"Patientology: Toward the Study of Patients" is an in-depth look at how the patient is an integral part of the Health Care Delivery System (HCDS).
The previous statement may be an odd one; of course, patients are pivotal to the industry, but they are being ignored and disregarded in alarming numbers. In fact, patients do not even appear in organizational charts—they are merely assumed to exist. This continues to be true in many instances, although innovations are periodically tested with enlightened focus on patient participation.
When author and doctor Pamela Brink studied victimology in the 1970s, she quickly saw the relevance to her own patient and nursing experiences as well as the comparison of patients to victims in her studies. This includes an infinite number of stories that show patients' wishes being deliberately ignored or overturned.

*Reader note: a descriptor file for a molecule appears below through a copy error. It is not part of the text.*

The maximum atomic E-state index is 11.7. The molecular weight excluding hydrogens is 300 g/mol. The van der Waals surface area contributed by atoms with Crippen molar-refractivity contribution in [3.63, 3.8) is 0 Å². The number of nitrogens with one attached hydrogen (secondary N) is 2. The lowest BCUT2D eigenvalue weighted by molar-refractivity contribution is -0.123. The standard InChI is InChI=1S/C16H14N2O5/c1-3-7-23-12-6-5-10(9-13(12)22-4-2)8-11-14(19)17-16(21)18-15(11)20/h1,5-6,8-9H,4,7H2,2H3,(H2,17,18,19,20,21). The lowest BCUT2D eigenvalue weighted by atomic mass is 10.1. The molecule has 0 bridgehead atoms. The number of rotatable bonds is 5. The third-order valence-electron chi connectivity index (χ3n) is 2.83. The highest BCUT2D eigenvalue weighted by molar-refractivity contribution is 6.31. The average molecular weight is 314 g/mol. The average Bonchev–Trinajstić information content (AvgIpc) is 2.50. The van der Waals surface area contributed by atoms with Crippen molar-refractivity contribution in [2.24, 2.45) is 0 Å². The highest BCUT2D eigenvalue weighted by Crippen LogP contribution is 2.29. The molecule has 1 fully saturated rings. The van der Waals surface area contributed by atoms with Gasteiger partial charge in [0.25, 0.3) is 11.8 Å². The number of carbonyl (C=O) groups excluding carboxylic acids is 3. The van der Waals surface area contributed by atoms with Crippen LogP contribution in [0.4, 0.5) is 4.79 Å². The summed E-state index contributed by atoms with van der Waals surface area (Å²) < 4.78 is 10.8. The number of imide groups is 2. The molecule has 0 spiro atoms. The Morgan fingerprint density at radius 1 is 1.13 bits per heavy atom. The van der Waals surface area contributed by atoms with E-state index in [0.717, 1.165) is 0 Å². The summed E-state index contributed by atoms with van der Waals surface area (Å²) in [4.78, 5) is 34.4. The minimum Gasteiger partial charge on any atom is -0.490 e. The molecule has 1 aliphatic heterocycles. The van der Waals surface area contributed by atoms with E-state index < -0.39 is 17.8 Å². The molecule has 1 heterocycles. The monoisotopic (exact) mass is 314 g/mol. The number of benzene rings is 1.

For instance, elderly patients in nursing homes may be neglected by staff. Physicians may make diagnoses without making sure their patients understand. Members of the LGBTQ community may not be allowed to visit their partners in critical care because they are not considered family.
Most of us can recall times when we felt like helpless patient victims and when we most needed understanding. On the other hand, many of us also recall at least one truly positive patient experience.
Technology, while innovative and timesaving, also removes the need and motivation to spend time learning about the patient beyond the intake questionnaires. Staffing issues and the time needed to manage the technology shortens the time clinicians have for patients. Now, instead of back rubs, there are electrified mattress pads that massage bed-ridden patients.
This unique look at an often-ignored aspect of the HCDS focuses on the science of Patientology, the classification of a patient, the patient's role in the health care system, and much more. The main area of research must be what we can learn from the study of patients themselves.